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WriteStuff: Head On's narrative strategy

Hunter Cordaiy


Convention dictates that the central characters in a feature film reveal themselves to the audience in such a way that we may share their ideals and problems. This process of identification applies even to unlikable characters. The need to understand evil in a personality is almost a sub-genre in cinema.

While these journeys to the dark side might not be historically new—there is a tradition that goes back to Raoul Walsh’s White Heat (1949) where we had to be aware of gangster James Cagney’s mother complex in order to understand his predilection for shooting people locked in the boot of his car—it does suggest that cinema is now more interested in the shady rather than the wholesome.

But what happens when the central character is both a lost personality and so interesting that we come to genuinely care for him?

Ana Kokkinos’s film Head On turns this into a compelling advantage. Her hero Ari, played by Alex Dimitriades, hardly responds to experience in a way that progresses his personal story—in fact, the final sequence of Head On deliberately denies the idea of redemption in the life of the central character.

How does this work on the audience to make Head On such a powerful experience?

There are several strategies employed. The first and most important is that Ari is always on screen. It is a technique borrowed from classic detective stories—we know only what the private eye learns and experiences—and we must deduce and digest the same information as the character. There is no allowance for a wider interpretation. This confines us and the character into a tight relationship of mutual knowledge.

Having established this, Kokkinos then allows Ari to progress from incident to incident in his 24-hour journey, while we can only guess at the ‘map’ he might be using. Each event does not, on the surface, advance him towards any specific destination. Later we realise this might be an acceptance of his destiny.

In dramatic terms each scene is, in some sense, a structured failure. All relationships that might stabilise Ari result in argument and escape. In succession he is asked to accompany his parents to a Greek club, has several failed attempts at seduction, and is arrested by the police and subsequently beaten. To confirm the dramatic intent of the film, the only thing that is in any sense successful in this day-in-a-life is anonymous tough sex with strangers in alleyways. These encounters are presented as a risky addiction, whereas everything else in Ari’s world is an obligation to be rejected or avoided.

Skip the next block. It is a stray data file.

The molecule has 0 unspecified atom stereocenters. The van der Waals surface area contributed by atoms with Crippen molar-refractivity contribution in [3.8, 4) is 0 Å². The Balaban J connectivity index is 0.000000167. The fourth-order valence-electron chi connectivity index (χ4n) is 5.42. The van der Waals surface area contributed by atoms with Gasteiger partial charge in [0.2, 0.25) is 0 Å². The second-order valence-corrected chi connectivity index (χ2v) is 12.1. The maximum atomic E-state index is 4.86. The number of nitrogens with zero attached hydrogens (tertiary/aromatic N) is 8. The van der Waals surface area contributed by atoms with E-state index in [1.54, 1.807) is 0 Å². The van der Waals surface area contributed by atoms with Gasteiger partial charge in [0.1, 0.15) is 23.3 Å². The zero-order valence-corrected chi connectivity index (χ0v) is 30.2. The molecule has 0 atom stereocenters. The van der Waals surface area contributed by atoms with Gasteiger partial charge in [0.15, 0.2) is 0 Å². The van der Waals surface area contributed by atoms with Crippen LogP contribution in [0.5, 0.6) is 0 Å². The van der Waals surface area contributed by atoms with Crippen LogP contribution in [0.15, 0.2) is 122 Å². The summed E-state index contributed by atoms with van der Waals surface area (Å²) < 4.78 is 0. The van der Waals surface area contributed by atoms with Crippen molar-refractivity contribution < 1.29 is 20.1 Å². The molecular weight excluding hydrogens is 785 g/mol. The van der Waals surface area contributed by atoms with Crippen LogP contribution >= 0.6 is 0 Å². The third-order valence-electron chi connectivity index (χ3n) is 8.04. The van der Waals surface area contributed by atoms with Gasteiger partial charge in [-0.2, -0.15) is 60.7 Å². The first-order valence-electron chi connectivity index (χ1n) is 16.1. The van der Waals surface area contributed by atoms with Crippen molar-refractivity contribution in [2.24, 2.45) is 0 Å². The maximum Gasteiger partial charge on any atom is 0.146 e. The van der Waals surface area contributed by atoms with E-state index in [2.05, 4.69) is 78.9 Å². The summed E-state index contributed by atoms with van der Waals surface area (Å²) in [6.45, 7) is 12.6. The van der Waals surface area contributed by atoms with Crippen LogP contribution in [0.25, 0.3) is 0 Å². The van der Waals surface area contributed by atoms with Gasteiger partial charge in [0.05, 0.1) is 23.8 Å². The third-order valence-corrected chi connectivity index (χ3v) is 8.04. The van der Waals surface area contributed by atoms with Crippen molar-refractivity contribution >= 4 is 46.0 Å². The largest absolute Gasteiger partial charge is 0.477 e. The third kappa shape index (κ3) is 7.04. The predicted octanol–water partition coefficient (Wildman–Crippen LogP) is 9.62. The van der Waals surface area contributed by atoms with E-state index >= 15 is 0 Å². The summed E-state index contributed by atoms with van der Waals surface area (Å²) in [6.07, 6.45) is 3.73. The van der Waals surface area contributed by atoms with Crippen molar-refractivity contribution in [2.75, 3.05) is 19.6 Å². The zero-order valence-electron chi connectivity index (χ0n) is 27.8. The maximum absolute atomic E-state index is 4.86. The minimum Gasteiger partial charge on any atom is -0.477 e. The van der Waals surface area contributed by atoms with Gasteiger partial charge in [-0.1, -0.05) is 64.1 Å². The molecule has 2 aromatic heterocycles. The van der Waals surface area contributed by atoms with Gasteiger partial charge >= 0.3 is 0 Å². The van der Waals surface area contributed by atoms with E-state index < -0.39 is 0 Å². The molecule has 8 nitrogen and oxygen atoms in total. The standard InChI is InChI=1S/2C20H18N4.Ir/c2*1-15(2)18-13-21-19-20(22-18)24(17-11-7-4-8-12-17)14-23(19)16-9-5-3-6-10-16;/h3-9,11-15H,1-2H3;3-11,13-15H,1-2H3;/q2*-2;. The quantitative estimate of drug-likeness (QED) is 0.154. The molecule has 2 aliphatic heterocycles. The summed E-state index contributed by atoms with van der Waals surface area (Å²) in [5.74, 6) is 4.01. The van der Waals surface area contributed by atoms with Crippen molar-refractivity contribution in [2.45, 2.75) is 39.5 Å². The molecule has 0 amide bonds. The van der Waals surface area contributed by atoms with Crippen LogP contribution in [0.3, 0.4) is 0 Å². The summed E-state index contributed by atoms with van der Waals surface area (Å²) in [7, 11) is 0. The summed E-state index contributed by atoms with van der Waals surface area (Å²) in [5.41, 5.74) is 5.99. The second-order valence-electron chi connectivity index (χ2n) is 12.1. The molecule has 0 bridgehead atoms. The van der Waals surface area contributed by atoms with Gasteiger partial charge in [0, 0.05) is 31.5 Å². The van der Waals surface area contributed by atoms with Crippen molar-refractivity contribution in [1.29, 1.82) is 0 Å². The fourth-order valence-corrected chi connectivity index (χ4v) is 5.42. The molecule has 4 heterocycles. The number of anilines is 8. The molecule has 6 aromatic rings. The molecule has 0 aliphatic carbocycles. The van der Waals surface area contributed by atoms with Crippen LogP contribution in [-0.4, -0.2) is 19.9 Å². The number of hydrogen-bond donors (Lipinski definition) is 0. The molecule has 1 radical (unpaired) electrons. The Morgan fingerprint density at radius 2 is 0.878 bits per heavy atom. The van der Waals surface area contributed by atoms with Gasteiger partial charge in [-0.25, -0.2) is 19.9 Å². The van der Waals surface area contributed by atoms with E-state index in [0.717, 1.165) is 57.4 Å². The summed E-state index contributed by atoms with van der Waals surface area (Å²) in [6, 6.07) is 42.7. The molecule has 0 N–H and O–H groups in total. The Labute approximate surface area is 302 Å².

In Ari we are shown only the need for oblivion, and the frustration we sense in him has the potential for violence. Kokkinos cleverly contrasts this with black and white images from his parents’ early days in Australia as they took up the political cause of opposing the Junta back in Greece. They at least had ideals and a cause, a channel for their beliefs and anger at their personal and collective condition.

Head On clearly says that one generation later, the children of those idealists are adrift in an Australia that does not politically engage them. There is only a dwindling tradition of weddings and afternoon card games where English is not spoken and the old songs are sung. These are not major scenes, but their cumulative effect is a major narrative strategy of the film. Small incidents, repeated with slight variation, building to a statement about the absorption of immigrant values within the wider Australia.

Ari’s brother does have political discussions in cafes but the language used is deliberately presented as hollow rhetoric. These discussions are also shown to be the province of the articulate and the employed. Both are conditions that Ari fervently eschews.

By showing the tensions within Ari’s family, particularly between father and son, Head On also depicts the fracturing of that traditionally important structure which in turn confirms the ‘drifting’ of Ari as a personality, cut loose from the values that would have reinforced his identity within a specific community.

Head On does not conform to a classical feature script structure and, as such, should be seen as a courageous piece of writing. By using incidents rather than major set events, and by forcing the audience to interpret Ari’s thoughts about his condition from what they see rather than what they’re told through dialogue, the script proposes a less literary form of Australian film writing and instead espouses the value of the visual as primary content.


Head On, director Ana Kokkinos, writers Kokkinos, Andrew Bovell, Mira Robertson (adapted from the book, Loaded, by Christos Tsiolkas), distributor Palace Films, currently available on video from Roadshow Home Entertainment.

RealTime issue #43 June-July 2001 pg. 15

© Hunter Cordaiy; for permission to reproduce apply to realtime@realtimearts.net

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